Feb 2012 28

Actions speak louder than words.

But I fall for the words every time.  I listen too carefully to what people tell me, and then not carefully enough to what their actions tell me.

For those of us who aren’t hardened criminals, sociopaths and pathological liars, usually the disconnect between the words and the actions is unintentional.  I really meant to take out the trash and call my mother in law. I did!  I didn’t mean any disrespect by forgetting.

But the net result is that I forgot.

A typical way this plays out in the mediation session is the client who says they want to finish talking about a particular topic, or that they want to sign the agreement before they leave today’s session…..and then they can’t stop talking in circles, or they keep nit-picking all the details of the punctuation in the agreement, making it impossible to finish the discussion or sign the agreement.

If I paid more attention to the person’s actions, I might’ve been clued in sooner that they didn’t really want to stop talking about the topic or that they really weren’t ready to sign the agreement.  After all, talking in circles (after being reminded a couple of times and all attempts to redirect the conversation are ignored) and obsession over the final agreement when it’s already been read, revised, and read and revised again several times really shouts “I am not ready for this to be over.”

So when you’re faced with an impasse, think about the clients’ behavior.  Ask them what they think is going on. Ask them alone, in caucus, if you think your question might embarrass them.  Ask them, “What’s your worst fear?” because once they can put a name to their concern, you can talk about it and design an agreement that will prevent their worst fear from happening.

Diana Mercer is the co-author of Making Divorce Work: 8 Essential Keys to Resolving Conflict and Rebuilding Your Life (Perigee 2010). Join the conversation and community on our video blog and check out Diana’s divorce blog on the Huffington Post

Feb 2012 25

Asking For Permission.

It’s so basic, yet so powerful.

It’s like a magic wand—you ask for permission, and mediation participants will let you say or do almost anything and they won’t take offense.

So when I’m getting ready to float a creative but unconventional idea by the couple, I’ll ask, “I’ve got a kind of crazy idea, but I think it might actually work. Would you like to hear it?”

Or, “I’m really going out on the skinny branch here, but I can’t help but notice something that I think would really turn this mediation session around.  Do I have your permission to bring it up?”

This is contrasted with just jumping in with a suggestion or solution.  If you jump in without permission, you might succeed, and you might fail, but without the preface of “this might be sort of odd” and “is that okay?” you stand a much higher chance of offending the participants.

A side benefit to asking permission is that it models good behavior. Instead of just blurting something out, you’re asking for permission to say it.  For a couple that has been fighting, this is good role modeling. It’s got built in positive reinforcement, too, because almost everyone gives you permission to say what you have on your mind once you ask.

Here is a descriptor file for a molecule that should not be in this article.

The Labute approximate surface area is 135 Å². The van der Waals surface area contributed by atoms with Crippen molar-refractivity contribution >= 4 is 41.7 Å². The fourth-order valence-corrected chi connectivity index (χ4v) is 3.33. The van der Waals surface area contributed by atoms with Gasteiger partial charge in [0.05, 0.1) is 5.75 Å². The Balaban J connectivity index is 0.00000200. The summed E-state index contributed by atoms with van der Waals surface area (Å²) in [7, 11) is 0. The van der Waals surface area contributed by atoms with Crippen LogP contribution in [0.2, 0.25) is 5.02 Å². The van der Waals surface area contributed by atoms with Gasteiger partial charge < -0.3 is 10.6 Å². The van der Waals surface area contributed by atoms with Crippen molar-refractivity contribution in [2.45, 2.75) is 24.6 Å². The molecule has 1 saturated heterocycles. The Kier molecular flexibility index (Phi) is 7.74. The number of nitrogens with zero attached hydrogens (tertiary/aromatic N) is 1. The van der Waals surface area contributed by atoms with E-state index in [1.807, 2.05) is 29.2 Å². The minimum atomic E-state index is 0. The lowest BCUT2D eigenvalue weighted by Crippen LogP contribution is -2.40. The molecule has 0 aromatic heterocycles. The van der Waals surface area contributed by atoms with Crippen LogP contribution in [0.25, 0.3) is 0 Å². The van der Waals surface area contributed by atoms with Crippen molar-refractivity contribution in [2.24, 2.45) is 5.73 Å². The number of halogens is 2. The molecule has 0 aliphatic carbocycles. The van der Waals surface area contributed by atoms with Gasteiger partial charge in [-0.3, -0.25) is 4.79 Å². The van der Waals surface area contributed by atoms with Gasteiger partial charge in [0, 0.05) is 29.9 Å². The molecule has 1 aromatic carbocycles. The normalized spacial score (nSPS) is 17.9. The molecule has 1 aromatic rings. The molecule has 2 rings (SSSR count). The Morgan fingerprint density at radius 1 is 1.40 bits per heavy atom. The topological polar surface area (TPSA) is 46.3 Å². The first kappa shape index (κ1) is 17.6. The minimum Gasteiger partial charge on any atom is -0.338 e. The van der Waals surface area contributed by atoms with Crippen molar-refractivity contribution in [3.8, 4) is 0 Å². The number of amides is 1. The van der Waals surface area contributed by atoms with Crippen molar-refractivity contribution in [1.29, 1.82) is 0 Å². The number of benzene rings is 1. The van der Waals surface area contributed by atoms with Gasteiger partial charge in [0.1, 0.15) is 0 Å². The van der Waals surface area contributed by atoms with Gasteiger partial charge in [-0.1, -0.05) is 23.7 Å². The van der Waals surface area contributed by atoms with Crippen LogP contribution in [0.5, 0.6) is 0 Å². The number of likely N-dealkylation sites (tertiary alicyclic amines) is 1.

I’ve found that this is true even when I’ve had to preface a comment with “I’m a little concerned that you’ll be offended at this.  If you are, please let me know.”

Or, my favorite, “This next thing I’m going to say is what usually gets me fired.”  That line always gets a laugh…..but it’s true.  So I finally amended, “You need to get a job,” to “There are 2 ways to get more money:  spend less, or earn more.”  The second is actually a much more productive statement.  It gives the client a choice between peanut butter and jelly and getting a job.  It keeps the decisions in their hands.

But I still ask for permission.

Diana Mercer is the co-author of Making Divorce Work: 8 Essential Keys to Resolving Conflict and Rebuilding Your Life (Perigee 2010). Join the conversation and community on our video blog and check out Diana’s divorce blog on the Huffington Post

Feb 2012 23

The content to process shift is exactly that:  You stop talking about the content (the topic that’s got your mediation stalled) and start talking about the process (how you’re talking about the content).

So, for example, let’s say your mediation is stalled out over a discussion of spousal support.  That’s a pretty popular topic that people get stuck on.  Fighting ensues, and some accusations and name-calling.  The clients are even repeating themselves.  You’re getting nowhere.

So you make some wild hand gestures (because they’re not listening to you, of course) and get their attention.  You tell them that you don’t think the current discussion, the way it’s going, is productive. Generally, the clients will agree.

Then you ask them what they think would help make the discussion productive. Maybe they’d like to speak with you separately?  Table the issue and talk about it another time?

As you can see, you’ve stopped talking about spousal support. You’re talking about how to talk about spousal support.

There are 2 benefits to this approach:

1)  You stop the fighting and unproductive communication and disrupt the couple’s pattern.

2)  You engage the couple’s help in finding a solution to the arguing (not the topic–the arguing). After all, who knows best about what will work for them than they do?

Diana Mercer is the co-author of Making Divorce Work: 8 Essential Keys to Resolving Conflict and Rebuilding Your Life (Perigee 2010). Join the conversation and community on our video blog and check out Diana’s divorce blog on the Huffington Post

Feb 2012 21

I’ve been a full time mediator for over 12 years.

At some point, you become experienced enough in your profession that you don’t have to think about what you’re doing, or about following the rules.  You just know what to do, and you follow the rules without even thinking.

But recently I’ve found that breaking some of the rules actually works better.  I’ve been going out on a limb and it’s been working.

There are 2 keys to this “technique” (or non technique!) working: